The U.S. Mint sold 2,958,000 ounces of silver bullion coins and 51,500 ounces of gold bullion coins on the first day of sales in 2015.
For all of January 2014, sales were 4,775,000 ounces of silver and 91,500 ounces of gold bullion coins. It was an auspicious start to a year that ended up with a historic record for silver bullion sales of 44,006,000 ounces. Last year also had sales of 524,500 ounces of gold bullion, which was more than double pre-financial crisis sales but slightly more than a third of the peak of the financial crisis sales.
Sales for silver and gold bullion coins from the U.S. Mint are usually strong in January for two reasons.
First, production of the previous year’s coins generally stops early in December to allow for production of the new year’s coins to build up sufficient inventory for January sales. That means there is some pent-up demand because of the lag period. And because silver sales were strong right up until the last of 2014 coins were sold out, pent-up demand has definitely impacted 2015’s sales.
Second, financial investors and especially coin collectors like the new date as soon as it becomes available. There is something about a fresh new mintage: new coins are literally hot off the press and imply impeccable quality and a certain “gotta get me some of them before they run out.”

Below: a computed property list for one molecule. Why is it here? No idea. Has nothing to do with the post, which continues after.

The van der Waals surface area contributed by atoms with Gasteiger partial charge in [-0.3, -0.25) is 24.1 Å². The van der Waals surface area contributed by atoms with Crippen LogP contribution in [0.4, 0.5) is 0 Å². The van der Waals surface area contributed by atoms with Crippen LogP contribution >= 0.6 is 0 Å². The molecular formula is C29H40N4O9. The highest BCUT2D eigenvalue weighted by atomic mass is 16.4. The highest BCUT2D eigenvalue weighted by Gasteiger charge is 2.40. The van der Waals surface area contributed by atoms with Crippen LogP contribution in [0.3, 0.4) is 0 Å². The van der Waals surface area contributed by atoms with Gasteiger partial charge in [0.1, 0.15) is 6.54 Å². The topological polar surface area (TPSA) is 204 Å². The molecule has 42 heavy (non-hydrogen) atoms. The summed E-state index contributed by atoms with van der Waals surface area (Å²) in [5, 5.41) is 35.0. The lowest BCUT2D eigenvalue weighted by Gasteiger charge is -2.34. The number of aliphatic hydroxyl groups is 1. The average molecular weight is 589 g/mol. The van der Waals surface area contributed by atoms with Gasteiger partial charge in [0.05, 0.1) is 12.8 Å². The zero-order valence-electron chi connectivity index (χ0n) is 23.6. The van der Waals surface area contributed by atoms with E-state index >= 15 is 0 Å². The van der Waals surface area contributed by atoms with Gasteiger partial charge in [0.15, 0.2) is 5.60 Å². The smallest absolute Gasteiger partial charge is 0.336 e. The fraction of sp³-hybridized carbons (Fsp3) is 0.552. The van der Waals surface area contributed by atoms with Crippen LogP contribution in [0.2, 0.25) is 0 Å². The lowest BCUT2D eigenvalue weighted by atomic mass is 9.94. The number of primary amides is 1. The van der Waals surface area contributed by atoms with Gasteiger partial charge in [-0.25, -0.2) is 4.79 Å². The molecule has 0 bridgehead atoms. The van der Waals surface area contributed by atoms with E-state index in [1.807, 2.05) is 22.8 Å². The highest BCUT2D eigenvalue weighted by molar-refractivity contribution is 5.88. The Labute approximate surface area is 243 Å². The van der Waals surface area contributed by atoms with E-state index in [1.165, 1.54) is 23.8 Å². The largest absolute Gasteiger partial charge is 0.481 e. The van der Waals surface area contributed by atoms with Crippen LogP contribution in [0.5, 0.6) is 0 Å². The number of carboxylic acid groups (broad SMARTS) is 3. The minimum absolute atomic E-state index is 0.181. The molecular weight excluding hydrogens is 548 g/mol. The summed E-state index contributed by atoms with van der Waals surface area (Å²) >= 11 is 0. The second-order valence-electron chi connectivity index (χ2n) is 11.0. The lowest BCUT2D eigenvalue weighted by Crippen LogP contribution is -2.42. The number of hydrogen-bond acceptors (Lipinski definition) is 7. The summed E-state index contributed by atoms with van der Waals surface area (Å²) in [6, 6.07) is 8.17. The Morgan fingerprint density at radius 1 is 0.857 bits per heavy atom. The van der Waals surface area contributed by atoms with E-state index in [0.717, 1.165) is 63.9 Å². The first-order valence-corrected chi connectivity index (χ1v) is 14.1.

Not so coincidentally, the U.S. Mint did run out the American Eagle silver bullion coins on the first day of sales. Inventory from four weeks of maximum production of 2015 silver bullion coins were not enough to meet demand. As a result, the coins were sold on allocation. That means the orders could not be fulfilled as requested and each order was reduced in proportion to the size of the total orders that came in and then fulfilled at the lower amount.
These strong sales show that in spite of a modestly to moderately improving U.S. economy, investors and collectors alike see enough risk on the horizon to diversify a portion of their portfolios into physical silver and gold bullion.
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